In a gay nightclub, 49 lives were taken because a crazy and hateful person had legal access to a weapon of mass destruction.
The shooter, Omar Mir Seddique Mateen proclaimed his support for ISIS, pointed his licensed assault rifle at the bodies of innocent people, and shot.
Those are the facts. It was an attack of terror and hate, and is yet another example of how guns have caused so much damage to this country.
All eyes have been on the presidential candidates to see how they respond to this public safety crisis.
In an interview on Meet the Press, Bernie Sanders explained the necessity to regulate guns in order to avoid the wrong people from accessing them, and to do away with assault rifles.
“We should not be selling automatic weapons which are designed to kill people”.
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Hilary Clinton advocated for gun control and “defeating international terror groups”. She also expressed her support for the LGBTQ community and a determination to eradicate these kinds of hate crimes in America.
Trump, as to be assumed, took a different approach. He used the attack to reiterate his campaign to ban Muslims from entering the US, (clearly not keeping in mind that Mateen was an American citizen born in New York), and reprimanded Obama and Hilary for remaining “politically correct” and avoiding the phrase “radical Islam”.
It was no surprise that Trump took a racist approach to this tragedy, however a potential fear is that many Americans who are traumatized from this attack could be persuaded by his words.
So far, on Twitter, most have voiced their disgust with Trump’s comments, but the real question asks if this is what it would take for more Americans to get behind Trumps bigoted and hateful campaign against Muslims?
When horrible things happen and people are afraid, they revert into a defensive mode, determined to obtain protection and justice.
These are valid feelings in mourning, but they are dangerous in the hands of Donald Trump. He is manipulative and driven, and that is a deadly combination.
Tension within Americans towards Muslims has been a lingering issue since 9/11. It ebbs and flows with each given current event.
It is a kind of irrational fear that can cause people to advocate for the wrong things. It is clear that Trump recognizes people’s eagerness to feel safer, and is using that to promote his motion for a temporary ban of Muslims in the country.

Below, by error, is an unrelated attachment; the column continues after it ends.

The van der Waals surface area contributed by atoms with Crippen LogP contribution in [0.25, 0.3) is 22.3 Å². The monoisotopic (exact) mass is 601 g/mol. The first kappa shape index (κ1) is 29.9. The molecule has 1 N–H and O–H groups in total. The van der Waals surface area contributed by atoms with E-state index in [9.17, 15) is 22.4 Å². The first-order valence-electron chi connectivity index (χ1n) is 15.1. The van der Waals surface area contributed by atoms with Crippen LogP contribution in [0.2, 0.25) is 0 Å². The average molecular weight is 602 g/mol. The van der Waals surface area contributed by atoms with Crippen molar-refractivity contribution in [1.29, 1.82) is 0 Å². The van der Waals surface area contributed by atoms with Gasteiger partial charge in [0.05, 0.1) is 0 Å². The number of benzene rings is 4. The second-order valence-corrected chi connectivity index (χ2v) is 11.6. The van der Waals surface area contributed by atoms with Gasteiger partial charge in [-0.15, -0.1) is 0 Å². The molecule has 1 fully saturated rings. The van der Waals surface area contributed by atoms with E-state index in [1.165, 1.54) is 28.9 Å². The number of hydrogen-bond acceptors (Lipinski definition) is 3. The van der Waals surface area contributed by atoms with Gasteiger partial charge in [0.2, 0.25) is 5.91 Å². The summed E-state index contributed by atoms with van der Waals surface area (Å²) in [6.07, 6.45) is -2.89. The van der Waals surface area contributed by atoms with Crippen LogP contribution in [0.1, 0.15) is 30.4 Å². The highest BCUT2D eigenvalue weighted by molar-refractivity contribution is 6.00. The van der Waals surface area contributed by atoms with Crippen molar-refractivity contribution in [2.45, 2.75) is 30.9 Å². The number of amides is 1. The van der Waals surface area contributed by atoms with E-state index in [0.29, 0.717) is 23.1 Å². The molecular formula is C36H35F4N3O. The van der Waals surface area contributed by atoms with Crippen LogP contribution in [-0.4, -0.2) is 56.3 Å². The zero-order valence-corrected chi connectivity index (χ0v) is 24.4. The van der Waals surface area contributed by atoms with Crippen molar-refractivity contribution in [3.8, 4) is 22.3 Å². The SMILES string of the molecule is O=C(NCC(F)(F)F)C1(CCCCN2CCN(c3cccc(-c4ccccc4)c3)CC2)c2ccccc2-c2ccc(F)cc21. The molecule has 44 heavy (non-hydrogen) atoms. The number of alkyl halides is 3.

But this is not unusual, and this was to be expected. The real fear is how many people will he convince and how will it affect this election?
Trump has made this an issue of political correctness. He believes that the term “radical Islam” is a phrase not used enough in our discourse and therefore allows things like this to happen.
But again, let’s look at the facts. Mateen was an American citizen, and his ex wife has explained that she does not feel this was religiously motivated as much as it was the outcome of him being mentally ill.
Mateen legally bought an assault rifle, a weapon clearly for more than one needs for hunting or protection. He was an American, and he murdered people out of hatred.
The so called “praise” that Trump is receiving for predicting this horrific event is not only insensitive, repulsive, and narcissistic, but it is also false.
Religion is an ideology that has a great deal of power over a people. Many terrorist attacks have been executed at the hands of radicals sometimes related to the Islamic nation, but often they are not.
Terrorism is defined as the use of violence and intimidation for a political aim. In Colorado Springs when Robert Lewis, a white man from South Carolina shot up a Planned Parenthood, that was political, that was terrorism.
In fact, between 1982 and 2015, out of the 72 mass shootings in America, 44 of the shooters were white. However, Trump is not advocating to ban Lewis and all white people.
Terrorism is a domestic and foreign issue. It does not end if a people are cast out of this country and oppressed for their religion. Guns are easily accessible and end up in the hands of unstable individuals.
In his speech for the Orlando shooting, Obama said, “America has to decide what kind of country it wants to be”. If it were up to Trump, we would be a country driven by hate and racism. Guns would remain accessible and people would continue to be murdered by the hundreds each year; but there would be no Muslim Americans.This is a violent and unacceptable way of thinking.
The numbers are there and clearly show that the real problem is guns and an undeniably stubborn culture that revolves around them.
This is a tragedy beyond consoling. The victims of the Orlando shooting were targeted out of hate and murdered because a mentally ill man had access to an assault rifle. This is the poignant issue of this massacre.
Unfortunately, because of the general hate and fear of Muslims in this country, Trumps sentiments could potentially serve as a dangerous outlet for enraged Americans, and will allow the topic of gun control to once again fall silent.
There are no words to console the victims and their families after this massacre. Cynically, it appears that if the Sandy Hook shooting did not change people’s feelings about guns, perhaps nothing will.
But right now, Americans are in a powerful position to stop a man filled with bigotry and callousness from becoming President and oppressing people in the same ways a fascist dictator once had.
This event is frightening, but our fear cannot be directed in the wrong places. We simply cannot afford to give in to such ways of thought.
Instead, we must stand in solidarity with the LGBTQ community, discuss productive methods to avoid something like this happening again, and evaluate the kind of country we want to either remain as, or become.
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